Rules for Radicals: A Pragmatic Primer for Realistic Radicals (Paperback)
“This country's leading hell-raiser" (The Nation) shares his impassioned counsel to young radicals on how to effect constructive social change and know “the difference between being a realistic radical and being a rhetorical one.”
First published in 1971 and written in the midst of radical political developments whose direction Alinsky was one of the first to question, this volume exhibits his style at its best. Like Thomas Paine before him, Alinsky was able to combine, both in his person and his writing, the intensity of political engagement with an absolute insistence on rational political discourse and adherence to the American democratic tradition.
He founded what is known today as the Alinsky ideology and Alinsky concepts of mass organization for power. His work in organizing the poor to fight for their rights as citizens has been internationally recognized. In the late 1930s he organized the Back of the Yards area in Chicago (the neighborhood made famous in Upton Sinclair's The Jungle). Subsequently, through the Industrial Areas Foundation which he began in 1940, Mr. Alinsky and his staff helped to organize communities not only in Chicago but throughout the country. He later turned his attentions to the middle class, creating a training institute for organizers. He died in 1972.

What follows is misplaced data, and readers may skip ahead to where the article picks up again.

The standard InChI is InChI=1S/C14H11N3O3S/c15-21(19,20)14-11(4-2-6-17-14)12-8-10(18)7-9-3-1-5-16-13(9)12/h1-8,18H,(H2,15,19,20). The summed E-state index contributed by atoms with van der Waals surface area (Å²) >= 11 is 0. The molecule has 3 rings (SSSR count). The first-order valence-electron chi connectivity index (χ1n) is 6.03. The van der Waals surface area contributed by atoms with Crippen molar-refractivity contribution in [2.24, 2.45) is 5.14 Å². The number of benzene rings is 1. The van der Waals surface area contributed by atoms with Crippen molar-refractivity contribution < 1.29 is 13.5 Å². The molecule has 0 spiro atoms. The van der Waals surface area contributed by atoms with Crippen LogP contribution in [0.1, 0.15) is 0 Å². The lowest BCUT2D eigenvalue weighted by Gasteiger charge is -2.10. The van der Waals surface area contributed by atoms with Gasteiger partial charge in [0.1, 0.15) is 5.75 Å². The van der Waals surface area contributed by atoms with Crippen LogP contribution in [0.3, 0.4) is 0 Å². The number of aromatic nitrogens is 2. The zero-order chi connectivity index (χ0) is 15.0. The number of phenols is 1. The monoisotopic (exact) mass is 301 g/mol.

“This country's leading hell-raiser.... has set down some of the rules of the game. No one has had more experience or has been more successful at it than Alinsky.” —The Nation
“Alinsky's techniques and teachings influenced generations of community and labor organizers, including the church-based group hiring a young [Barack] Obama to work on Chicago's South Side in the 1980s.... Alinsky impressed a young [Hillary] Clinton, who was growing up in Park Ridge at the time Alinsky was the director of the Industrial Areas Foundation in Chicago.” —Chicago Sun-Times
“Alinsky is that rarity in American life, a superlative organizer, strategist, and tactician who is also a social philosopher.” —Charles E. Silberman
“He cannot be bought; he cannot be intimidated; and he breaks all the rules.” —The Economist (London)
“I consider him to be one of the few really great men of our century.” —Jacques Maritain